I’ve been a wordsmith for over a decade: speeches, corporate communications, blogs, ghostwriting, research…if you can write it, I probably have, and I now do it part-time, from home. My side hustle and future full-time gig is my homebaking business, Den Bake Shop. I design original buttercream cakes, with a massive emphasis on quality ingredients and flavour – organic flour, unrefined cane sugar, free range eggs, from scratch details, the works.

Having a full house all day, every day, has been a real test of our tolerance as a family, of course. We have never been more grateful for our own space and for having a backyard to turf the kids out into, not least since we’re shielding my mum – the park is off limits unless we’re there at the crack of dawn. The work/homeschooling juggle has come close to breaking our spirits a few times, but we’ve also been able to cater directly to the kids’ learning styles and have lots of one-on-one time.

When George Floyd was murdered in the US, we were still reeling from the chilling footage of Ahmaud Arbery’s death and the awful waste of Breonna Taylor’s life by police. Trying to mentally process those killings, the disproportionate toll that COVID-19 has taken on Black and other communities of colour here both in the US and here, and the racist attack that led to Belly Mujinga’s death, meant I found myself sobbing on the floor at the end of May. I poured that pain into a Facebook post, which a couple of friends asked me to make public. I’ve been stunned at how widely it resonated, and it does feel like there may be a growing willingness to acknowledge of how deeply embedded racism in Britain really is, at last. I’m now feeling cautiously optimistic; can this anti-racist momentum really carry through to sustained, systemic change? We must ensure for our children that it does.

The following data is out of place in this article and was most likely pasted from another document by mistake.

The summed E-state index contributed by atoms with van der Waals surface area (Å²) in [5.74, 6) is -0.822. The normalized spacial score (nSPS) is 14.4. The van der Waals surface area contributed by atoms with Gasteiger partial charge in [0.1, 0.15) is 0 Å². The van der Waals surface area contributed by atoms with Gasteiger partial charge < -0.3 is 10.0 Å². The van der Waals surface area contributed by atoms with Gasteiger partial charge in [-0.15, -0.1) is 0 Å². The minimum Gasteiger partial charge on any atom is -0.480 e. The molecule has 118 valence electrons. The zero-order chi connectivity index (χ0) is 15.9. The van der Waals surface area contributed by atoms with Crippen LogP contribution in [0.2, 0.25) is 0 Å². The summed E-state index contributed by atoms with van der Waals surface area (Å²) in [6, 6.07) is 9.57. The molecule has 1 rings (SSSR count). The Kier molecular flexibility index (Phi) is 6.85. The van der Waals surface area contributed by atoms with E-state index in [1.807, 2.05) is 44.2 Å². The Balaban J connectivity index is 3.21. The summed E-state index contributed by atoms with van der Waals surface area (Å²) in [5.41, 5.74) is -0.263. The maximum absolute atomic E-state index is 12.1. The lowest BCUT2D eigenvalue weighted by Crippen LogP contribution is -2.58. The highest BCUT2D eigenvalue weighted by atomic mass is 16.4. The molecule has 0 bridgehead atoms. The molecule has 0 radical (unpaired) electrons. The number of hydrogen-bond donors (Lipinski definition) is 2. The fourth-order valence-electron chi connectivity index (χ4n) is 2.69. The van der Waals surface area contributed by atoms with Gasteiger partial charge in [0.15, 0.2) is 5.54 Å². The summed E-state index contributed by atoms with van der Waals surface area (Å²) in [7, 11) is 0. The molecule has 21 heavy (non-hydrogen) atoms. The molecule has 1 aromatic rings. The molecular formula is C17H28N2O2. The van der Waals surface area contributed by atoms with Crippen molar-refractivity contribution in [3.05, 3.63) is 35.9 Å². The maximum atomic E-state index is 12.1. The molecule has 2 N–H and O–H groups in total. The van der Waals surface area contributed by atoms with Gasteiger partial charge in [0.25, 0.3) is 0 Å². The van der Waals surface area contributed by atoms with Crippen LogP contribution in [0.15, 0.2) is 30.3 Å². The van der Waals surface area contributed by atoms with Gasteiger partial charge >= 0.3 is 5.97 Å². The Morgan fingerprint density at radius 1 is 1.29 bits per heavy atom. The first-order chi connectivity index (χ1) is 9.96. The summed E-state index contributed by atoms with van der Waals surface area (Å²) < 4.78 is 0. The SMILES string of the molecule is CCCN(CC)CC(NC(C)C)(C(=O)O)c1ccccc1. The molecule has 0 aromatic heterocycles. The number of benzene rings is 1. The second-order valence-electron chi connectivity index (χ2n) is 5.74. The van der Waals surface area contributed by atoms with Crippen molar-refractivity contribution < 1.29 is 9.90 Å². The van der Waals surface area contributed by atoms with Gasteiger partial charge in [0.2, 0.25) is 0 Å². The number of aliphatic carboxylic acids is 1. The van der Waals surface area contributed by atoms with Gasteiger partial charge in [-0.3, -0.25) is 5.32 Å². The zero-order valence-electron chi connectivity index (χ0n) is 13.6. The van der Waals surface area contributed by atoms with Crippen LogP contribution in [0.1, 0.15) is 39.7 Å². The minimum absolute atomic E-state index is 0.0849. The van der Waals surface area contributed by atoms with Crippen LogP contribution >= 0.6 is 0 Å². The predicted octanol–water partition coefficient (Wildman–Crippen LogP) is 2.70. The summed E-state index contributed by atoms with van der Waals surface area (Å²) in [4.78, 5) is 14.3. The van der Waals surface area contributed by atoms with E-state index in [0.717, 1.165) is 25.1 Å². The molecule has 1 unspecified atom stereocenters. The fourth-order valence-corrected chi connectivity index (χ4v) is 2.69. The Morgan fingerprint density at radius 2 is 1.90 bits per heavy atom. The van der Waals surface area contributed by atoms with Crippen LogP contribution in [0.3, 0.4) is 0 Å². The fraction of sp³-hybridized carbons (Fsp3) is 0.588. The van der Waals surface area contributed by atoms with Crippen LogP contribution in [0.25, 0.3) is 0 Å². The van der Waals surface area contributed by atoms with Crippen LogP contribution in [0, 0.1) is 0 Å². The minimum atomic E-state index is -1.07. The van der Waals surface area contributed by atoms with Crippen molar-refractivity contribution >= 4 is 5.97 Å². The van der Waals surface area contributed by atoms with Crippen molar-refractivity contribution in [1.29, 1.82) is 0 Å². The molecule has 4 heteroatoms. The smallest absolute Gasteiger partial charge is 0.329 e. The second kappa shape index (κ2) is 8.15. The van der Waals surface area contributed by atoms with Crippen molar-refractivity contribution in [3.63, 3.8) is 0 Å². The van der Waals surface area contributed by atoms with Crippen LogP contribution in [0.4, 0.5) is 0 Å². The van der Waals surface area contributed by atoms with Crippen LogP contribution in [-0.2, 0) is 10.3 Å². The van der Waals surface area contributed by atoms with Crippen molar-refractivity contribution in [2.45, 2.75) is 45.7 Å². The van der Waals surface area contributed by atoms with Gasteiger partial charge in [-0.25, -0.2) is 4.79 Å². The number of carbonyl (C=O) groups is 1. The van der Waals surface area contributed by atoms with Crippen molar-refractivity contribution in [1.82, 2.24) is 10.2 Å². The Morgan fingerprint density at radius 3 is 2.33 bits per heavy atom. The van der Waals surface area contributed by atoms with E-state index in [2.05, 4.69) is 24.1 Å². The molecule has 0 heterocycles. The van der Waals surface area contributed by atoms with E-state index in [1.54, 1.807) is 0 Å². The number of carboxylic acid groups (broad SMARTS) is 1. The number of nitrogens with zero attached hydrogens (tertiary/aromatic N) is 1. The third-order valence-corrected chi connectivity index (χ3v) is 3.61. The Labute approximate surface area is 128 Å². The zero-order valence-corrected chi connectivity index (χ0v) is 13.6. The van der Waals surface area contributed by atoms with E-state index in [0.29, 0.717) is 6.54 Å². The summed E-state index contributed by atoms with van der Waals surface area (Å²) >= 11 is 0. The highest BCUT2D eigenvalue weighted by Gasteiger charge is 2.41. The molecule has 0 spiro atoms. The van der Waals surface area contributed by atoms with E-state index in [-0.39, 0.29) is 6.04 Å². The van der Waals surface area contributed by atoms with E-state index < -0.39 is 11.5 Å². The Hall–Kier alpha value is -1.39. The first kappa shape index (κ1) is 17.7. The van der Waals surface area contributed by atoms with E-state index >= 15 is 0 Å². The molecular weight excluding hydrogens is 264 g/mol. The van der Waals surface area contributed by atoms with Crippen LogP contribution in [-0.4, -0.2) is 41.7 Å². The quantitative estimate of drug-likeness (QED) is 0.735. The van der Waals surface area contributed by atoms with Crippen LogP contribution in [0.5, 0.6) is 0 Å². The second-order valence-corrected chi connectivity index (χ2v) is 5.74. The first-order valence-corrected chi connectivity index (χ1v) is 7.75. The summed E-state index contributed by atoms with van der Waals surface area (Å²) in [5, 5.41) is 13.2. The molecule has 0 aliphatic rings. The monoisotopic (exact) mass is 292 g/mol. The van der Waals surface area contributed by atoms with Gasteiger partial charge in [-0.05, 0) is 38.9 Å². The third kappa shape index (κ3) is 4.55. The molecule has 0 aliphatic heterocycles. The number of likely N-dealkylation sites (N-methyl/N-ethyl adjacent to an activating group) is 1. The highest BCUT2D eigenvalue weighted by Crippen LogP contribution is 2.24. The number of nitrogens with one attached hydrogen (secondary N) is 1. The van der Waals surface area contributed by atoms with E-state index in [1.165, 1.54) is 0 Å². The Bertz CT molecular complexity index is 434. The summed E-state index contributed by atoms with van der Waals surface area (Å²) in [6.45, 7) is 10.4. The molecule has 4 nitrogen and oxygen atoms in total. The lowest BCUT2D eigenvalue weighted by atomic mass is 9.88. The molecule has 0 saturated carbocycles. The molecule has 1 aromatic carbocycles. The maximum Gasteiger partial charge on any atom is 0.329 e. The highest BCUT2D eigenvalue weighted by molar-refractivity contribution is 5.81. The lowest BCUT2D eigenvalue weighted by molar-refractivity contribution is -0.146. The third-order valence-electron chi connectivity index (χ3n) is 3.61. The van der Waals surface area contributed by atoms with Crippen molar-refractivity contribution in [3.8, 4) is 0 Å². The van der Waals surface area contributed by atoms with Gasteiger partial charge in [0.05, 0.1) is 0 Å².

Maxine Monu

Den Bake Shop

Instagram : www.instagram.com/denbakeshop

Facebook : www.facebook.com/DenBakeShop/

Leah McLaren

The week before schools shut down my husband Rob came home from work and said, “I think maybe you should pack up the kids and go.” I’d just come back from Sainsbury’s in Labroke Grove with a litre of ginger beer and three tubes of honey mustard Pringles having failed at an attempted panic shop on account of all the other more organised panic shoppers before me. The meat, dairy, cereal, fruit and bread aisles had been completely wiped out and everyone was wandering around muttering to themselves or taking pictures looking bewildered and upset. Although logically I knew there was little threat of an actual food shortage in London, I’d be lying if I said I wasn’t rattled by the sight of a ransacked Sainsbury’s superstore.